On Nov. 30, the American-born singer, actress and French Resistance heroine Josephine Baker became the first Black woman to be inducted into the Panthéon in Paris. She joins a select few of France’s national heroes handpicked by incumbent presidents as embodying the nation’s values. Baker’s rise to stardom on the stage of Paris’s famed cabaret music hall, the Folies Bergère, made her a symbol of wealth and freedom in the 1920s and ’30s. Today she is poised to become yet another symbol — this time, according to President Emmanuel Macron, of France as a land of racial equality.

But will that symbolism be accurate? Research suggests a more complex reality about racism in France, past and present. Between the two 20th-century world wars, the Black women who moved to France from the United States, the French Caribbean and Africa found that freedom from segregation and colonialism came at a price. In the eyes of many White French people, they were either invisible, blending into the landscape as low-wage workers, or else hypervisible, as exotic curiosities. In response to this discrimination, many tried to push France to go beyond the symbolic and make good on its claims of liberty, equality and fraternity for all.

How Black women transformed French identity

1932 was a good year for Josephine Baker. Her stage performances were critically acclaimed throughout Europe, and she was beginning to make her mark in cinema. That same year, the Martinican intellectual Paulette Nardal wrote a scathing condemnation of France’s treatment of Black women.

Like Baker, Nardal had arrived in Paris in the 1920s. She navigated life in the French capital as a Black woman among a cohort of other Black French and American students and artists. Her experience, however, was the opposite of Baker’s. As Nardal would later write in her 1932 essay “The Awakening of Race Consciousness,” Black women experienced a rude awakening as racism in Paris led them to feel uprooted and isolated.

In the pages of the Review of the Black World, the journal she co-founded, Nardal presented her vision for how France could live up to its promise of universalism. Her journal published an international cast of writers from across the African diaspora who highlighted Black people’s cultural, political and intellectual contributions on the global stage. Taken together, their work argued that the path to anti-racism lay not in Black people’s assimilation into a narrow and fixed idea of France, but rather in remaking France in their own image.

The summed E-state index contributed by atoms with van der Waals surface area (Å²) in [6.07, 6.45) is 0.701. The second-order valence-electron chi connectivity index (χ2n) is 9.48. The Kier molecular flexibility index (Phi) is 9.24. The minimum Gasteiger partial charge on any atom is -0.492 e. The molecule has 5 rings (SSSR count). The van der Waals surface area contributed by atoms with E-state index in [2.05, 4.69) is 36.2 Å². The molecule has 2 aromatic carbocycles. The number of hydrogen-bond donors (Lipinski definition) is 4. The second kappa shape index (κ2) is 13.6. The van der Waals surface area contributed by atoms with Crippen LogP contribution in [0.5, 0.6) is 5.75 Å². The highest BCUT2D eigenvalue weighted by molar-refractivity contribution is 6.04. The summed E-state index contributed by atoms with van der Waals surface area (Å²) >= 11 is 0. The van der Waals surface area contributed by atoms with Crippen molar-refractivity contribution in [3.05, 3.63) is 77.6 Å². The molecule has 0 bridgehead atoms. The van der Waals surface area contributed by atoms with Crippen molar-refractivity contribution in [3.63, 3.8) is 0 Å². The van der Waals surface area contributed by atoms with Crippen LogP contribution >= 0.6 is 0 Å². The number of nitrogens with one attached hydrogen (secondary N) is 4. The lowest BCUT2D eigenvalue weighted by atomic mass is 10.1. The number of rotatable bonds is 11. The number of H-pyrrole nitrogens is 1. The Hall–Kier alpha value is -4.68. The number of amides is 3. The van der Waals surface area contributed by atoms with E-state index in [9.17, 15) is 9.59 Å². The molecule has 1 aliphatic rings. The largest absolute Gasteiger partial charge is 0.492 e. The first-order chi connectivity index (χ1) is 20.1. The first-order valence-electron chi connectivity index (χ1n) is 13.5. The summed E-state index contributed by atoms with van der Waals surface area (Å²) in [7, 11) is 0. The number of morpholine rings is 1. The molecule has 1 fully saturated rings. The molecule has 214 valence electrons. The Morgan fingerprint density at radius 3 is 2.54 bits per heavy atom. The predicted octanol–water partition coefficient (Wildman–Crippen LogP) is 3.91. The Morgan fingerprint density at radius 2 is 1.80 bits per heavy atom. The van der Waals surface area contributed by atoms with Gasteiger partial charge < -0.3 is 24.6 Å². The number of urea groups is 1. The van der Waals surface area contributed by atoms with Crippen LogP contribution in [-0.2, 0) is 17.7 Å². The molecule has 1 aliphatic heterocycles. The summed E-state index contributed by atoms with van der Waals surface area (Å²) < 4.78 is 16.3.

What would this look like concretely? For Paulette’s sister Andrée, it would require recognizing the technical sophistication of Afro-Creole art forms such as the Antillean beguine dance popularized by Baker in Parisian dance halls. Black American educator Clara Shepard identified the importance of the French language for Black students in the United States, not necessarily to learn about France but rather to connect the experiences of American sharecroppers to those of West African farmers. For Roberte Horth’s fictional character Léa, it was an imagined day when her Black skin would no longer be a marker of difference “in the land of her dreams” and would merely be “a thing of no importance.”

The Review of the Black World took an international approach to anti-racism. Its essays about anti-racist resistance through language, dance, poetry and the reclaiming of Black history presented the realities of racial discrimination in Africa, the Caribbean, France and the United States. In this way it illustrated what many researchers today argue: that White supremacy, as a global problem, cannot have a national solution.

Bridging the United States and France

In many ways, Baker hovered on the margins of Nardal’s world, colliding but not quite overlapping with the communities of Black students, writers and artists who passed through France between the 1920s and 1940s. At the same time her extraordinary life still illustrates the reality of racism in both France and the United States that Nardal revealed in the pages of her journal.

In the story that is today told about her life, Baker fled racism and segregation in the United States and found refuge in France, where liberty and equality enabled her rise from rags to riches. In reality, her predominantly White European audience’s colonial desire to consume all things exotic and “primitive” was simply another manifestation of the racism that Baker had supposedly left behind. Contrary to Macron’s speech casting France and the United States as opposites on matters of race, Baker’s experience shows that France was neither more nor less racist than the United States — just differently so. As another Black French thinker, the Martinican psychiatrist Frantz Fanon, argued, American racism was simply a continuation of European imperialism.

The France in which Nardal and the Black women who wrote for her journal lived was a far cry from the “place where one stopped dreaming of elsewhere, a promise of emancipation” that Macron described last week as he ushered Baker into the Panthéon. Last year’s large-scale protests against racialized policing in Paris show that emancipated France has still not yet come into being. Now that Baker is once again a symbol on the world stage, the Review of the Black World provides a useful international lens through which to see her life — not as a premature symbol of France’s race-blindness but instead as a reminder that the fight against racism transcends national borders and continues on all fronts.

Annette Joseph-Gabriel (@AnnetteJosephG) is an associate professor of French and francophone studies at the University of Michigan at Ann Arbor and the author of “Reimagining Liberation: How Black Women Transformed Citizenship in the French Empire” (University of Illinois Press, 2020).